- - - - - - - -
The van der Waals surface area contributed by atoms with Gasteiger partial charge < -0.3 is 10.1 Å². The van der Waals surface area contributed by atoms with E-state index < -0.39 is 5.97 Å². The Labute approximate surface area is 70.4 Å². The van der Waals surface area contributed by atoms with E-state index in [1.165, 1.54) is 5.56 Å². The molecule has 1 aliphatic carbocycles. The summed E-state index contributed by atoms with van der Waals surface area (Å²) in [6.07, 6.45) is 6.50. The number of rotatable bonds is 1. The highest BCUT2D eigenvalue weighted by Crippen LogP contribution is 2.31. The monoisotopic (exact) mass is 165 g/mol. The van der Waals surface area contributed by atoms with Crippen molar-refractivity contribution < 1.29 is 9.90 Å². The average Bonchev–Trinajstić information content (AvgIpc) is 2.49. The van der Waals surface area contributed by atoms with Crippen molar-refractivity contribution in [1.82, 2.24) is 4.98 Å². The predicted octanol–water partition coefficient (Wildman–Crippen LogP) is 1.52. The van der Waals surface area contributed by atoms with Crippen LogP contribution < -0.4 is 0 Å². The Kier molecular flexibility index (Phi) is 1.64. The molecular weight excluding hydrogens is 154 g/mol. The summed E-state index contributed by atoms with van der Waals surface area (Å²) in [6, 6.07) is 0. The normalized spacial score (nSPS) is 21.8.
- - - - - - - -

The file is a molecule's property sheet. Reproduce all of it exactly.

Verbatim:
The van der Waals surface area contributed by atoms with Gasteiger partial charge < -0.3 is 10.1 Å². The van der Waals surface area contributed by atoms with E-state index < -0.39 is 5.97 Å². The Labute approximate surface area is 70.4 Å². The van der Waals surface area contributed by atoms with E-state index in [1.165, 1.54) is 5.56 Å². The molecule has 1 aliphatic carbocycles. The summed E-state index contributed by atoms with van der Waals surface area (Å²) in [6.07, 6.45) is 6.50. The number of rotatable bonds is 1. The highest BCUT2D eigenvalue weighted by Crippen LogP contribution is 2.31. The monoisotopic (exact) mass is 165 g/mol. The van der Waals surface area contributed by atoms with Crippen molar-refractivity contribution < 1.29 is 9.90 Å². The average Bonchev–Trinajstić information content (AvgIpc) is 2.49. The van der Waals surface area contributed by atoms with Crippen molar-refractivity contribution in [1.82, 2.24) is 4.98 Å². The predicted octanol–water partition coefficient (Wildman–Crippen LogP) is 1.52. The van der Waals surface area contributed by atoms with Crippen LogP contribution < -0.4 is 0 Å². The Kier molecular flexibility index (Phi) is 1.64. The molecular weight excluding hydrogens is 154 g/mol. The summed E-state index contributed by atoms with van der Waals surface area (Å²) in [6, 6.07) is 0. The normalized spacial score (nSPS) is 21.8.